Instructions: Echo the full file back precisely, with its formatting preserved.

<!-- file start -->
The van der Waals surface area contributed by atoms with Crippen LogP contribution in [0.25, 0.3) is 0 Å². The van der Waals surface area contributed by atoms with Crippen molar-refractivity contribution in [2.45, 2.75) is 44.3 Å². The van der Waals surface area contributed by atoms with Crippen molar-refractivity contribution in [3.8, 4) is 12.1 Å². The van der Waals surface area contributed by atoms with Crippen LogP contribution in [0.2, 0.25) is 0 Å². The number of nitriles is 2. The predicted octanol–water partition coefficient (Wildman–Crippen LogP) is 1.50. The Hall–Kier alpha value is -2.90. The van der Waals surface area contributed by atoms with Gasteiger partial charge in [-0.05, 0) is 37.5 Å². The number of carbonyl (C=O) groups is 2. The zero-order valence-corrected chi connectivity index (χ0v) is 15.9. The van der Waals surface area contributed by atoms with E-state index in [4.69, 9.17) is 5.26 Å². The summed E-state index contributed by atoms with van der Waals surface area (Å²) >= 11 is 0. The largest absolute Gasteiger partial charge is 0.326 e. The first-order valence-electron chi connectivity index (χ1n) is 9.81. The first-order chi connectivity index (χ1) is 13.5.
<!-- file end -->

The van der Waals surface area contributed by atoms with Crippen LogP contribution in [0.25, 0.3) is 0 Å². The van der Waals surface area contributed by atoms with Crippen molar-refractivity contribution in [2.45, 2.75) is 44.3 Å². The van der Waals surface area contributed by atoms with Crippen molar-refractivity contribution in [3.8, 4) is 12.1 Å². The van der Waals surface area contributed by atoms with Crippen LogP contribution in [0.2, 0.25) is 0 Å². The number of nitriles is 2. The predicted octanol–water partition coefficient (Wildman–Crippen LogP) is 1.50. The Hall–Kier alpha value is -2.90. The van der Waals surface area contributed by atoms with Gasteiger partial charge in [-0.05, 0) is 37.5 Å². The number of carbonyl (C=O) groups is 2. The zero-order valence-corrected chi connectivity index (χ0v) is 15.9. The van der Waals surface area contributed by atoms with E-state index in [4.69, 9.17) is 5.26 Å². The summed E-state index contributed by atoms with van der Waals surface area (Å²) >= 11 is 0. The largest absolute Gasteiger partial charge is 0.326 e. The first-order valence-electron chi connectivity index (χ1n) is 9.81. The first-order chi connectivity index (χ1) is 13.5.